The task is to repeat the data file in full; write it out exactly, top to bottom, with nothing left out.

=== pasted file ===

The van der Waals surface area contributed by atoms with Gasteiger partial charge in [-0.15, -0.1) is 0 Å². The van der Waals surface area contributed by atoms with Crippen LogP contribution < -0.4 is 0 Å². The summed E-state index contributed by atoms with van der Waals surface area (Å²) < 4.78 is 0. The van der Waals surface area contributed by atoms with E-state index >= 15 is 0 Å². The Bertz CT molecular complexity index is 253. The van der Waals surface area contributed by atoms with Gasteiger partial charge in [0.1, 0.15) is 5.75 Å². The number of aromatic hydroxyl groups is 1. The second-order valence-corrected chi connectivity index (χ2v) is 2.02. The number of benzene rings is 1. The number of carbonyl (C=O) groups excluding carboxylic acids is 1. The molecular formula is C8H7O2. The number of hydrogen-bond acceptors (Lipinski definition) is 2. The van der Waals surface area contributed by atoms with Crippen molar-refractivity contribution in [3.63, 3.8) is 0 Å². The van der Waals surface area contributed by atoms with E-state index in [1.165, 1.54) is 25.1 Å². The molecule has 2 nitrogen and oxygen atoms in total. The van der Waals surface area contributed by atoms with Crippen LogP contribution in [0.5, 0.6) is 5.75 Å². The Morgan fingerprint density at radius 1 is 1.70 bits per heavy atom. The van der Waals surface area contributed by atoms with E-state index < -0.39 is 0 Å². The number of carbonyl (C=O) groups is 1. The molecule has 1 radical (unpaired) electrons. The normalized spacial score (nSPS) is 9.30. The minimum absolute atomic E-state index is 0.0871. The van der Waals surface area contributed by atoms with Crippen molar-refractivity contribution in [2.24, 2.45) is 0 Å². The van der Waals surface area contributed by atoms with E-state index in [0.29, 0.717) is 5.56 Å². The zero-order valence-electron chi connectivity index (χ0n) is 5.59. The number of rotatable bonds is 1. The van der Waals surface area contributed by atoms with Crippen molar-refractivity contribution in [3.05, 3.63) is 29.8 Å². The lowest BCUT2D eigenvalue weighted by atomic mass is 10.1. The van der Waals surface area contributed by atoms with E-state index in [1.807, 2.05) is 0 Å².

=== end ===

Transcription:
The van der Waals surface area contributed by atoms with Gasteiger partial charge in [-0.15, -0.1) is 0 Å². The van der Waals surface area contributed by atoms with Crippen LogP contribution < -0.4 is 0 Å². The summed E-state index contributed by atoms with van der Waals surface area (Å²) < 4.78 is 0. The van der Waals surface area contributed by atoms with E-state index >= 15 is 0 Å². The Bertz CT molecular complexity index is 253. The van der Waals surface area contributed by atoms with Gasteiger partial charge in [0.1, 0.15) is 5.75 Å². The number of aromatic hydroxyl groups is 1. The second-order valence-corrected chi connectivity index (χ2v) is 2.02. The number of benzene rings is 1. The number of carbonyl (C=O) groups excluding carboxylic acids is 1. The molecular formula is C8H7O2. The number of hydrogen-bond acceptors (Lipinski definition) is 2. The van der Waals surface area contributed by atoms with Crippen molar-refractivity contribution in [3.63, 3.8) is 0 Å². The van der Waals surface area contributed by atoms with E-state index in [1.165, 1.54) is 25.1 Å². The molecule has 2 nitrogen and oxygen atoms in total. The van der Waals surface area contributed by atoms with Crippen LogP contribution in [0.5, 0.6) is 5.75 Å². The Morgan fingerprint density at radius 1 is 1.70 bits per heavy atom. The van der Waals surface area contributed by atoms with E-state index < -0.39 is 0 Å². The number of carbonyl (C=O) groups is 1. The molecule has 1 radical (unpaired) electrons. The normalized spacial score (nSPS) is 9.30. The minimum absolute atomic E-state index is 0.0871. The van der Waals surface area contributed by atoms with Crippen molar-refractivity contribution in [2.24, 2.45) is 0 Å². The van der Waals surface area contributed by atoms with E-state index in [0.29, 0.717) is 5.56 Å². The zero-order valence-electron chi connectivity index (χ0n) is 5.59. The number of rotatable bonds is 1. The van der Waals surface area contributed by atoms with Crippen molar-refractivity contribution in [3.05, 3.63) is 29.8 Å². The lowest BCUT2D eigenvalue weighted by atomic mass is 10.1. The van der Waals surface area contributed by atoms with E-state index in [1.807, 2.05) is 0 Å².